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November 2019 Issue
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Location awareness

While hiking, make note of waypoints like fallen logs and the time you saw them so you can recognise your location should you need to backtrack or if you become lost. Photo: Xavi Costa Losa
Location awareness is the knack of staying in tune with your surroundings for accurate navigation, writes Noel Bigwood

While you are walking it’s important to look, listen, feel and smell your surroundings. What is happening on your left, your right, in front and behind you? Being aware of these factors aids navigation and helps you backtrack if you lose your bearings.

Slope of the ground
Is the ground rising, dropping or flat ahead, behind, left or right? Initially you may find that in the bush it just looks like trees but with time you will be able to make out changes in slope through the trees.

Direction of travel
Which direction are you moving in relation to the sun, landmarks, water flow, or your compass bearing. Notice changes as you go, is this a minor wiggle or a change in general direction?

Ground features underfoot
Is the ground rock, sharp stones, rounded stones, clay, topsoil, grass, leaf litter (and what type of leaf), swamp or artificial track bed. Consider what any changes signify – are you getting closer to farmland, a river, or a change in landscape?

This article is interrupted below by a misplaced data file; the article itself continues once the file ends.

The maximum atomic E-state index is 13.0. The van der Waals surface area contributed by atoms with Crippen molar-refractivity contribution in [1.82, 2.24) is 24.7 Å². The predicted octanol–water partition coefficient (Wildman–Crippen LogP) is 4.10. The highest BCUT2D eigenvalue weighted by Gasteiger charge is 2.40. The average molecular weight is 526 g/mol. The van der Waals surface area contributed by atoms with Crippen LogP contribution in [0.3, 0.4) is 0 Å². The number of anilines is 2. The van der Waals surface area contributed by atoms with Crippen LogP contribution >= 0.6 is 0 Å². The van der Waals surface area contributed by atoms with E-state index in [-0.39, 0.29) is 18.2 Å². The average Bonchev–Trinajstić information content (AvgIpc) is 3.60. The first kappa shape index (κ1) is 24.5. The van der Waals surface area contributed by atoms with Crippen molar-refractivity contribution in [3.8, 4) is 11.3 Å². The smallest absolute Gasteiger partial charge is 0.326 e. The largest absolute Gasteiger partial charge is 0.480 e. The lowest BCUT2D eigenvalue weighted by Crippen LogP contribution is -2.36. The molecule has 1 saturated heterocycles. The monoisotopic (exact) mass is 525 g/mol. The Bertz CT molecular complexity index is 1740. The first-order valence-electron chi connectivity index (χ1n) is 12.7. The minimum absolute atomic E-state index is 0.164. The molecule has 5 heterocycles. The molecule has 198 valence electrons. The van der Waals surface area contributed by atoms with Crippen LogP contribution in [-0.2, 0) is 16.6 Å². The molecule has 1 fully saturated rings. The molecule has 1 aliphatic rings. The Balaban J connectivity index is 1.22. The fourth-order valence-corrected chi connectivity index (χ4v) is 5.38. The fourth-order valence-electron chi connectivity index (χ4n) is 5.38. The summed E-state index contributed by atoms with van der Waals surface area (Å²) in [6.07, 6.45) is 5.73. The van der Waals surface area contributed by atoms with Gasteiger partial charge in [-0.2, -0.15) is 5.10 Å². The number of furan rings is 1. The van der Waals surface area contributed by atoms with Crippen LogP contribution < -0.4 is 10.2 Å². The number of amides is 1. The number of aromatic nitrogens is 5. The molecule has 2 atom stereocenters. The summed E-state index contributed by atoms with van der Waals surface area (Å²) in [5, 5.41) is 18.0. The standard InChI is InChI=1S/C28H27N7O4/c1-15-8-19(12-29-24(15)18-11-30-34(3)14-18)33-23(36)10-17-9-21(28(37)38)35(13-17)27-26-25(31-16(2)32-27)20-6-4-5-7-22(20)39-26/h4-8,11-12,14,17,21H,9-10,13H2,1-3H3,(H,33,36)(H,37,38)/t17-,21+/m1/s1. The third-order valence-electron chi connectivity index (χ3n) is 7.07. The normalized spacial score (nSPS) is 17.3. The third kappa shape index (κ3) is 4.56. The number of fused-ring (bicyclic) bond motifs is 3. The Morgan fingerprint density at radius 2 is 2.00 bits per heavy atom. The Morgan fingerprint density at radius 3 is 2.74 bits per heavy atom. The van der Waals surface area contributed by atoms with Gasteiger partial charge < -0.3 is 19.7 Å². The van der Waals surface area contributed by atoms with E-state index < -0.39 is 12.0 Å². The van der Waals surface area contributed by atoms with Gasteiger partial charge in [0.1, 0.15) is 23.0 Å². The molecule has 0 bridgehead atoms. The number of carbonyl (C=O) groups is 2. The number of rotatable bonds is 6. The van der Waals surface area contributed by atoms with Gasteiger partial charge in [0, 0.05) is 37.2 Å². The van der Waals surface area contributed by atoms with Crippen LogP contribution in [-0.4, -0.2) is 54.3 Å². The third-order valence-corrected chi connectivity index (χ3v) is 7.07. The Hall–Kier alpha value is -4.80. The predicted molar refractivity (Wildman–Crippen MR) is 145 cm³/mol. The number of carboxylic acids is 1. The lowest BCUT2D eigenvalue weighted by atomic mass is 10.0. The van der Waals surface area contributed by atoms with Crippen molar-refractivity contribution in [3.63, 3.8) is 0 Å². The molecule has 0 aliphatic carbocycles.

Surrounding vegetation
Consider the types and overall height of trees, scrub, grasses, lichens, flowers and weeds. Changes may indicate you are approaching tops or farmland.

Note any signs, turn-offs, stream crossings, distinctive rocks, logs or plants that might help you identify your location if you need to backtrack.

Distance travelled
Distance is usually estimated by time but also by step counting. Imagine yourself out of body, floating above the track watching yourself moving across the land. This should help you take in the whole picture of what is around you and keep track of where you are. In time, with practise, this should become second nature. Does it all tie in with what you are expecting from the map, what you have heard about the track and your own navigational instincts?

– Noel Bigwood is an instructor with Outdoor Training New Zealand

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